Spatial clustering of heroin-related overdose incidents: a case study in Cincinnati, Ohio

Jung Im Choi, Jinha Lee, Arthur B. Yeh, Qizhen Lan, Hyojung Kang

Research output: Contribution to journalArticlepeer-review


Background: Drug overdose is one of the top leading causes of accidental death in the U.S., largely due to the opioid epidemic. Although the opioid epidemic is a nationwide issue, it has not affected the nation uniformly. Methods: We combined multiple data sources, including emergency medical service response, American Community Survey data, and health facilities datasets to analyze distributions of heroin-related overdose incidents in Cincinnati, Ohio at the census block group level. The Ripley’s K function and the local Moran’s I statistics were performed to examine geographic variation patterns in heroin-related overdose incidents within the study area. Then, conditional cluster maps were plotted to examine a relationship between heroin-related incident rates and sociodemographic characteristics of areas as well as the resources for opioid use disorder treatment. Results: The global spatial analysis indicated that there was a clustered pattern of heroin-related overdose incident rates at every distance across the study area. The univariate local spatial analysis identified 7 hot spot clusters, 27 cold spot clusters, and 1 outlier cluster. Conditional cluster maps showed characteristics of neighborhoods with high heroin overdose rates, such as a higher crime rate, a high percentage of the male, a high poverty level, a lower education level, and a lower income level. The hot spots in the Southwest areas of Cincinnati had longer distances to opioid treatment programs and buprenorphine prescribing physicians than the median, while the hot spots in the South-Central areas of the city had shorter distances to those health resources. Conclusions: Our study showed that the opioid epidemic disproportionately affected Cincinnati. Multi-phased spatial clustering models based on various data sources can be useful to identify areas that require more policy attention and targeted interventions to alleviate high heroin-related overdose rates.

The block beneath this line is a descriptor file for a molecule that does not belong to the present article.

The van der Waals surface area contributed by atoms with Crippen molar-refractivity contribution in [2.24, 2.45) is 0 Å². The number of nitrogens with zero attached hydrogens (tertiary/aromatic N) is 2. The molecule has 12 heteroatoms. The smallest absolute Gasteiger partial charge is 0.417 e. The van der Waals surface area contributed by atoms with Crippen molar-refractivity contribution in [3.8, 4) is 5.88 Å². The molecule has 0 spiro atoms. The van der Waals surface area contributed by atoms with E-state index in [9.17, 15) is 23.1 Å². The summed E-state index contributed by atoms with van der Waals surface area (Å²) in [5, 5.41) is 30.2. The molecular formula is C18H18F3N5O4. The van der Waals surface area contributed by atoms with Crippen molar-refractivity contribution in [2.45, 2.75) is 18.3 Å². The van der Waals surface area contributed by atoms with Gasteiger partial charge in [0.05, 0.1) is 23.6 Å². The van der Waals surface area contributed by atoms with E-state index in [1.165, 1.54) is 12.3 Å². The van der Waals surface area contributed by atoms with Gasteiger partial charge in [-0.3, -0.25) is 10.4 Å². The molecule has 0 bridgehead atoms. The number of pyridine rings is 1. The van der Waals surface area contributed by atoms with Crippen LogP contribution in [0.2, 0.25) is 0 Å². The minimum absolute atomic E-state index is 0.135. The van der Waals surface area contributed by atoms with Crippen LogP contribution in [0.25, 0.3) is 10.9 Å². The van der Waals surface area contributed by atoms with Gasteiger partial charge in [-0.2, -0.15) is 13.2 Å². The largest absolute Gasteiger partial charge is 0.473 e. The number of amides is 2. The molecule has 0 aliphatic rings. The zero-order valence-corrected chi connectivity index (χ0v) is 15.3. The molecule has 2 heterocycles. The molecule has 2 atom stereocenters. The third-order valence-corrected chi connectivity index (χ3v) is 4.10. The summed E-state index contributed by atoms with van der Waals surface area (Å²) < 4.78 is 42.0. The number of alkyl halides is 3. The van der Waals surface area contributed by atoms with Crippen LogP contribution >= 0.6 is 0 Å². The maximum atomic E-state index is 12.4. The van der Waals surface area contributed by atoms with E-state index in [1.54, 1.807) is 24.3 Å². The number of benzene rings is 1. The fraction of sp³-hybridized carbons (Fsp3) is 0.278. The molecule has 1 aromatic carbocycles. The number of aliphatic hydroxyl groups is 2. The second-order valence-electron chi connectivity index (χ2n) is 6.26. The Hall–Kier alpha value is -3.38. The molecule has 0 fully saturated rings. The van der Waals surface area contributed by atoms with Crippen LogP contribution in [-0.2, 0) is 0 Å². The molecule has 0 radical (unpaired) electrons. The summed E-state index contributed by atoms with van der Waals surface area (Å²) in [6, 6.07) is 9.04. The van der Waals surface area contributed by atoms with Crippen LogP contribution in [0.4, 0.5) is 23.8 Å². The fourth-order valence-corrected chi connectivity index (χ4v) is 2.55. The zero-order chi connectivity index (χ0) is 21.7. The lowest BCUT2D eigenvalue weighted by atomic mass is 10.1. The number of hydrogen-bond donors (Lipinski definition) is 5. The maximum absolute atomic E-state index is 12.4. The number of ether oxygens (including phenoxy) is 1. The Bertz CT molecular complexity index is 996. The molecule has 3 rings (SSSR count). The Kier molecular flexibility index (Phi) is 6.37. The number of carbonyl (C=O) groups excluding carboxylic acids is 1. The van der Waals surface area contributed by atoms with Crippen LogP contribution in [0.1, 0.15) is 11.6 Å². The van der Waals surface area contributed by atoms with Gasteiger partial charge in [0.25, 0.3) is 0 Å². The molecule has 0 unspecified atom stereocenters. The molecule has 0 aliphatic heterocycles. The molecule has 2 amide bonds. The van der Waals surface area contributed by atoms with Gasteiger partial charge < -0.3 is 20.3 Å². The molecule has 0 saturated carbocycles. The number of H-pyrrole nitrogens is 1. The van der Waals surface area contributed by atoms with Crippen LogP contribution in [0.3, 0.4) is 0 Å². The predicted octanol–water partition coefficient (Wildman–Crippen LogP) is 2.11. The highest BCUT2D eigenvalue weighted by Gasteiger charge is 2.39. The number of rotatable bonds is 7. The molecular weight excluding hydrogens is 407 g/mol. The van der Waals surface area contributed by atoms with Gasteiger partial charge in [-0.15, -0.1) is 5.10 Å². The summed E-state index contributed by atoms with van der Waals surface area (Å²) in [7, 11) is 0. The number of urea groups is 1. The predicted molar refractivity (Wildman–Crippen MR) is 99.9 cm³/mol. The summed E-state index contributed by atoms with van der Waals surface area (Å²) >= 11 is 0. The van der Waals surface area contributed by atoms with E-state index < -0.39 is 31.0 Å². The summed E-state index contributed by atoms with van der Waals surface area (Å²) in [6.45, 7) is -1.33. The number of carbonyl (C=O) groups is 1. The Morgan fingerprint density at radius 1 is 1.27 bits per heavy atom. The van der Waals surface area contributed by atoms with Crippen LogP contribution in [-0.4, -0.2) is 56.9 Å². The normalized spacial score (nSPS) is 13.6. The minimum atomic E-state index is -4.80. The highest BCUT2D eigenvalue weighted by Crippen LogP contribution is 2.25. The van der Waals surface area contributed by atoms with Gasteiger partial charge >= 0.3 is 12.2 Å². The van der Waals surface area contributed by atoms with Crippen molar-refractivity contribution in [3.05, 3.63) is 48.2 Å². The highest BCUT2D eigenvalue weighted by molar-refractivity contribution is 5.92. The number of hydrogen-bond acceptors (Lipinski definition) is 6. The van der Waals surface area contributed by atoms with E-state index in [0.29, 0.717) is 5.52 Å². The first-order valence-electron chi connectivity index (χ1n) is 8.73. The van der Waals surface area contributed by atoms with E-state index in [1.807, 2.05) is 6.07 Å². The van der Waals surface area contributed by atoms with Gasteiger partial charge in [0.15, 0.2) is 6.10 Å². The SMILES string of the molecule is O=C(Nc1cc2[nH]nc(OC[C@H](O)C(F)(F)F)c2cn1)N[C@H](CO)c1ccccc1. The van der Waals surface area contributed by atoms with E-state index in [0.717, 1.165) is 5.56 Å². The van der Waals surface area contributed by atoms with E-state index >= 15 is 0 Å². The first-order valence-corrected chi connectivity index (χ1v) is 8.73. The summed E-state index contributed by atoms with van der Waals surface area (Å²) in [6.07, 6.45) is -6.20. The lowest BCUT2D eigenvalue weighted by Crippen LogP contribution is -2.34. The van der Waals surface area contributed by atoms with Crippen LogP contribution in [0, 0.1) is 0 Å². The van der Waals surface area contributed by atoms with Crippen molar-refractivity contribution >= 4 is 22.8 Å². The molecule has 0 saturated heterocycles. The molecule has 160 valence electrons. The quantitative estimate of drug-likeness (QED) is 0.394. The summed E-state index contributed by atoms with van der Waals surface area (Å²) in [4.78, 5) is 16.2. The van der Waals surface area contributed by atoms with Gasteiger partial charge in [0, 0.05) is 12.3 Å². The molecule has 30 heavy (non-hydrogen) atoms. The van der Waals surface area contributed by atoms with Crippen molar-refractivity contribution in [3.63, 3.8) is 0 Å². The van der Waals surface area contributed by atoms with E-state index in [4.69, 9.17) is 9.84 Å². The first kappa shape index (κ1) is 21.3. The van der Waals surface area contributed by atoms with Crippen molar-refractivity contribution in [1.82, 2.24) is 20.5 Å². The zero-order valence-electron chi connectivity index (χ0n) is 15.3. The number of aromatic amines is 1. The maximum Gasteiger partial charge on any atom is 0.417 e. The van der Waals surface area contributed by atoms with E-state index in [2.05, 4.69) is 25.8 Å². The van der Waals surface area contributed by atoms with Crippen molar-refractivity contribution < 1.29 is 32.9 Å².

Original languageEnglish (US)
Article number1253
JournalBMC public health
Issue number1
StatePublished - Dec 2022


  • Clustering
  • Drug overdose
  • Emergency medical service response (EMS)
  • Geospatial analysis
  • Heroin-related incident
  • Socioeconomic factors

ASJC Scopus subject areas

  • Public Health, Environmental and Occupational Health


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